Personally I'm happy playing the way I do but I do struggle getting the high notes into the mic as strongly as the low end.
51 posts
Aug 16, 2012
7:42 PM
I normally play right side up, but i have occasionally thrown a harp in a rack upside down during a gig and just had to make due. I find the most fun part of performing dealing with the unexpected nuances and problems, like grabbing a harp in the wrong key...whoops!
926 posts
Aug 16, 2012
7:47 PM
kind of strange that upside down is based on numbers to the floor.. like anybody can see the numbers regardless of how they play!
265 posts
Aug 16, 2012
8:32 PM
I’ve always played with the low notes to the left and can’t imagine playing upside down. Playing a harmonica "numbers-up" was intuitive and has always felt very natural. It just seemed right when I first picked up a harp.

Keyboard instruments play left to right. All the early harmonica books I bought showed the 1-hole at the far left and the numbers on top. The numbers 1-10 were useless on the bottom side. Notice that the numbers go from 1 to 10, not 10 to 1. When I go "up" an octave, I move to the right, not the left. I read from left to right. There is nothing in my world that works from right to left except working downward on a keyboard or musical scale or unscrewing a screw. And, on top of all that I’m right-handed. All my left hand was good for was holding a harp or a mic. I can’t do a simple wah-wah left-handed.

I wonder how playing upside down affects tongue-blocking. I bury the harp into my right cheek when I want a tight cup around a bullet mic for those darker tones. I guess if you play upside down that would all reverse as well.

I don’t know if upside-down is the right terminology. Maybe calling it left-handed or better yet - inverted or reversed, would be more accurate. Then again, I’ve seen guys cup right-handed while playing upside down.

I don't think that playing a guitar upside down is really quite the same as playing a harp upside down. The flipped over guitar still has the low notes to the left and they get higher as one slides up the neck towards the center of the guitar. Notes get higher as one moves to the right on a guitar from the players' perspective looking down at the strings. To really be the same as an upside down harp, the guitarist would have to be playing the highest notes at the top of the neck and the notes would have to get lower and lower as he traveled up the strings, approaching the center point of the guitar near the bridge. In other words, a guitarist would not just have to play upside down, but backwards, (reversed).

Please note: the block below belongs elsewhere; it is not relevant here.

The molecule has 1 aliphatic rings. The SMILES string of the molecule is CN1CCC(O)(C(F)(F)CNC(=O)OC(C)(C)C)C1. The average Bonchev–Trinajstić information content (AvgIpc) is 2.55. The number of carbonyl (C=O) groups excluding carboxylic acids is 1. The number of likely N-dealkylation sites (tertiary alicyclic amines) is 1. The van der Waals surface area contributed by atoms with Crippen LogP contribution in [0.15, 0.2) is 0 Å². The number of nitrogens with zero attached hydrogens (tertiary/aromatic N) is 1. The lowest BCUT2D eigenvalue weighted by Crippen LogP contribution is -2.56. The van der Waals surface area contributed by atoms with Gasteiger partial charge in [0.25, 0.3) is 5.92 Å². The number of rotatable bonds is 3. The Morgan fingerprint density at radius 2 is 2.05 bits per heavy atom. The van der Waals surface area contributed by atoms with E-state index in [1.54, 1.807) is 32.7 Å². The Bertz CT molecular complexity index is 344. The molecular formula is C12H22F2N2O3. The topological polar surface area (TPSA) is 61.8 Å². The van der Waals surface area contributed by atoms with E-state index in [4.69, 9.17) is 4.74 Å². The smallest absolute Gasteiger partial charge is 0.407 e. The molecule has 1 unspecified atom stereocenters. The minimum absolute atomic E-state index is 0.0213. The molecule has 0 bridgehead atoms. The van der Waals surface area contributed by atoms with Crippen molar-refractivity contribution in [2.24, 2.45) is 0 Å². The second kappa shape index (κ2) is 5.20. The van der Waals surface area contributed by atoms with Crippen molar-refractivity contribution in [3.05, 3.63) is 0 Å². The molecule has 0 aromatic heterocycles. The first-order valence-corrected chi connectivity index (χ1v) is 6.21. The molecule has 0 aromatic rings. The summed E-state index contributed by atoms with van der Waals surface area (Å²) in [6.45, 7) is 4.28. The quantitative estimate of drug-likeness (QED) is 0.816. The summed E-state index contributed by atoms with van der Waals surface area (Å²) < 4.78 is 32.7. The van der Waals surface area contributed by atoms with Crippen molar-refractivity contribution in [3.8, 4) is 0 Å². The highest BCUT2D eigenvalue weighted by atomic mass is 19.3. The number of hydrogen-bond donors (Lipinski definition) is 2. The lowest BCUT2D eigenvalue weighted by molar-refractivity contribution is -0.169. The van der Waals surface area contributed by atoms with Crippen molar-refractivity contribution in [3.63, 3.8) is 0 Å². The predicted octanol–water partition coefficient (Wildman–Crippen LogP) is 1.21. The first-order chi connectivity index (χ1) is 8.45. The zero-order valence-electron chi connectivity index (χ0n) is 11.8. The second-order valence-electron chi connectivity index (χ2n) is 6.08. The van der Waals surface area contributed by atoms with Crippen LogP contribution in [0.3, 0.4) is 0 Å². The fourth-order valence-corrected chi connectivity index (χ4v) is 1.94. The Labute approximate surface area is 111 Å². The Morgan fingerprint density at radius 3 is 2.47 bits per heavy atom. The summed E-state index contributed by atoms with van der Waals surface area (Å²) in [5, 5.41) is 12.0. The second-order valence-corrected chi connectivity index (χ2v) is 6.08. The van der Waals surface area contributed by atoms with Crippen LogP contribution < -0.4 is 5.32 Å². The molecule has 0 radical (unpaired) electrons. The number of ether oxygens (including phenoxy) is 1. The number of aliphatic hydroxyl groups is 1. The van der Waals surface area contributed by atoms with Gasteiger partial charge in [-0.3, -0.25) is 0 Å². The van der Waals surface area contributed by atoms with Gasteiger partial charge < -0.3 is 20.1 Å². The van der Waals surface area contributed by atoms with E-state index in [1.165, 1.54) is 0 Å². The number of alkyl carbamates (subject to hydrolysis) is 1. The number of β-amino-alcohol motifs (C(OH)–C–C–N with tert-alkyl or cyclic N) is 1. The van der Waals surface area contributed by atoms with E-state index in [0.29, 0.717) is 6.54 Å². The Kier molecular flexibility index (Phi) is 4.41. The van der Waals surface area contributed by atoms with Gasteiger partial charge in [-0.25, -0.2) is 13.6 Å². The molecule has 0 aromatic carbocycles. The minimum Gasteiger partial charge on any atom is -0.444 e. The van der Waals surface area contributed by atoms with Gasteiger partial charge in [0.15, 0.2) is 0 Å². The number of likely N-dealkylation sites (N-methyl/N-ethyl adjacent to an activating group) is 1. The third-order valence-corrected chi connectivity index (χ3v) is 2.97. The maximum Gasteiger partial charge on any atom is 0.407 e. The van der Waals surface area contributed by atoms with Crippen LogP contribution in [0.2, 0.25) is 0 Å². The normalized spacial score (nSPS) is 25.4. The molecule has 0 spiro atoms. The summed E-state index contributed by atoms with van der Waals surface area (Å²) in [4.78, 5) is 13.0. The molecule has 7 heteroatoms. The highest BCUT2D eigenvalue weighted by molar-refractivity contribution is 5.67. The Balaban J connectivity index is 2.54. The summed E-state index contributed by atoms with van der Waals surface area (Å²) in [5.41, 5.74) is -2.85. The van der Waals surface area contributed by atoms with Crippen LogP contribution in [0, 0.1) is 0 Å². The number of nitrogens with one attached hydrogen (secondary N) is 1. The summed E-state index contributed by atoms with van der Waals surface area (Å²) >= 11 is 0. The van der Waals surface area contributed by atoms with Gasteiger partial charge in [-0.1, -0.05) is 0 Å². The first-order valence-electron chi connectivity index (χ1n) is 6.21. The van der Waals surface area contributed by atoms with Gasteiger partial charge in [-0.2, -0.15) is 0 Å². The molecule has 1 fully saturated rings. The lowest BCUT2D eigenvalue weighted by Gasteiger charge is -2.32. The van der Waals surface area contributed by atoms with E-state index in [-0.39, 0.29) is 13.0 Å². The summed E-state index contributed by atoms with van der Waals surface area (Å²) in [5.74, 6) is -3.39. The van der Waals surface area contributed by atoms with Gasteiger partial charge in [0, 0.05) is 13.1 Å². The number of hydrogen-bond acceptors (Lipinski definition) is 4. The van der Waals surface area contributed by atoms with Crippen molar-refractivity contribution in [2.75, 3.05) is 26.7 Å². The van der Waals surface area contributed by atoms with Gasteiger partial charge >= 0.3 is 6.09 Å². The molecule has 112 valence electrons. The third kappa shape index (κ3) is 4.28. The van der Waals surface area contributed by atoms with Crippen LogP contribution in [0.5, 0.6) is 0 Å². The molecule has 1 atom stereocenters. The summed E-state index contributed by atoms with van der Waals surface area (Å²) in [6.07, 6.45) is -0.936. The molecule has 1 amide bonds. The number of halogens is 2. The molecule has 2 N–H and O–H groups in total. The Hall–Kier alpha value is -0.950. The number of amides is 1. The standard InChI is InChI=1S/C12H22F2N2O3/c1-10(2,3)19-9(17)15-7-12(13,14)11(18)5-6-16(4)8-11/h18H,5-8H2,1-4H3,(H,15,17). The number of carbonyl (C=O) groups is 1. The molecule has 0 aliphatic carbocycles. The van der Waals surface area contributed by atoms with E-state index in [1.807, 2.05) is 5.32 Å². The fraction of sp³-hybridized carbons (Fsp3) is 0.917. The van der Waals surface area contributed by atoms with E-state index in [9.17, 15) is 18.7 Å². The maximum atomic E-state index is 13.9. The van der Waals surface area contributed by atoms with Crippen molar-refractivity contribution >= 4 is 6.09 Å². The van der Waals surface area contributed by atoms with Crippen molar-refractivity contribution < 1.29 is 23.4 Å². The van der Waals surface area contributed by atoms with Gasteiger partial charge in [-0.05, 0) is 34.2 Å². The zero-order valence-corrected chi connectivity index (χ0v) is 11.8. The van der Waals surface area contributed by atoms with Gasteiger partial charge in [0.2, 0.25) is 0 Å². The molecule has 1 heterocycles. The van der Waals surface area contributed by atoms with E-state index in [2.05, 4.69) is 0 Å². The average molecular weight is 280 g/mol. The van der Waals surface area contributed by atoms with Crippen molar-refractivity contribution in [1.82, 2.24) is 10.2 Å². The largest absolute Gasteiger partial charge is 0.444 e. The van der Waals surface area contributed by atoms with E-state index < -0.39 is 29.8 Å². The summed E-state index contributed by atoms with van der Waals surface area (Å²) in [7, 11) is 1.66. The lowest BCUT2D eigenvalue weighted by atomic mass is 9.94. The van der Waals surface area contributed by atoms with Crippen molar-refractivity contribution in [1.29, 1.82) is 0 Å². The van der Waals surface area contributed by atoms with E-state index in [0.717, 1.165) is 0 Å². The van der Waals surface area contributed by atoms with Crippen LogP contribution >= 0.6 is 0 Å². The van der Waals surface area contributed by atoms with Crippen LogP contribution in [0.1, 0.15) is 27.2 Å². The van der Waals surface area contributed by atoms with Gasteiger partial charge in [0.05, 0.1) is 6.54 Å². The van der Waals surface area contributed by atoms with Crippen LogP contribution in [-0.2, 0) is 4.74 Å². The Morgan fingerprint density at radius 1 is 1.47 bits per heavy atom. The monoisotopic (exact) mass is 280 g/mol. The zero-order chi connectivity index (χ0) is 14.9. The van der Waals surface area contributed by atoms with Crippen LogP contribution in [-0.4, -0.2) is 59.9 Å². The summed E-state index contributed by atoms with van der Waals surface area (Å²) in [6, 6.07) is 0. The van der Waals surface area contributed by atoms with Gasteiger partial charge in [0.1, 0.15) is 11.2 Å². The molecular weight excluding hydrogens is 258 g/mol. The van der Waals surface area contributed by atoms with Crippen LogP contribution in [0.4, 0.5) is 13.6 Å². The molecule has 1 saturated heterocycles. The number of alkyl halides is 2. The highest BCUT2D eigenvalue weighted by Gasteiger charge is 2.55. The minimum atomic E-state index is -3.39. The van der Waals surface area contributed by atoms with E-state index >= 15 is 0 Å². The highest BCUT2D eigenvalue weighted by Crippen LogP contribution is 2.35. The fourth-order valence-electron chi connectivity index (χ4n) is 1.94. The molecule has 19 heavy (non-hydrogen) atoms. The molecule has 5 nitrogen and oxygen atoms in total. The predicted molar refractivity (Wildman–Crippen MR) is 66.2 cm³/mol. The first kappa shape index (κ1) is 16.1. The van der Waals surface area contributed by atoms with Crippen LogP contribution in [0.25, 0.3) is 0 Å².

I know it's not a big deal, it just seems counter-intuitive, even for a lefty. Maybe it's because I'm a linear thinker. I need straight lines and logical methodologies or nothing makes sense. Must be a result my math and engineering background-- which is ironic, because it means I'm left-brained.

Then there's Chromatic, but I've said enough.

Last Edited by on Aug 16, 2012 11:35 PM
1518 posts
Aug 17, 2012
6:32 AM
Unlike other instruments, playing a harmonica upside down should make no difference at all. All the same licks and techniques are there. No advantages or dis-advantages. Two hole draw is still the same. Just count from the right.
1984 posts
Aug 17, 2012
2:58 PM
when I first started playing,I played swanee river and on top of ole smokey by the numbers and arrows...it only seemed natural to go from left to right like writing a letter....I think sonny terry played upside down,being blind it probably was more natural to him and he was quite a legendary player
281 posts
Aug 17, 2012
4:13 PM

99 posts
Aug 17, 2012
4:38 PM
Because harp playing is so simple, not only do I play upside down, but I will also swap the blow/draw reeds while playing on the "gravitron" ride. For added challenge, i will administer to myself a pneumothorax so that i have very limited breath control. It's not a bad idea to have random people lash at your back with a bamboo rod and cats tail. Its real easy to do, not too sure what the fuss is all about?!?!

Last Edited by on Aug 17, 2012 4:44 PM
1 post
Aug 17, 2012
7:11 PM
I play my harp left to right, except my Klezmer harp, which of course I play right to left, and my harmonicas from the Far East, which I play from top to bottom.

(Actually, sometimes I do flip my harp. Playing the usual patterns in reverse sometimes helps break my brain out of brain lock when I'm trying to come up with new riffs, but I don't do it very often).
16 posts
Mar 15, 2020
4:25 PM
I was watching some current YouTube videos of Bobby Rush, and I noticed that e plays upside down as well.
I've known for about 40 years that Sonny Terry played upside down, and I only figured out recently that Butterfield did, too. I did not realize that Billy Boy Arnold did, too. William Clarke, too? Crazy. It's kinda like when a left-handed guitarist plays a right-handed guitar... some of them (Hendrix, Cobain) restring the guitar, but others (Albert King, Otis Rush) play them with the high-E string on top, the low-E nearest the floor.

Last Edited by chrisjaybecker on Mar 15, 2020 4:32 PM
171 posts
Mar 16, 2020
5:14 AM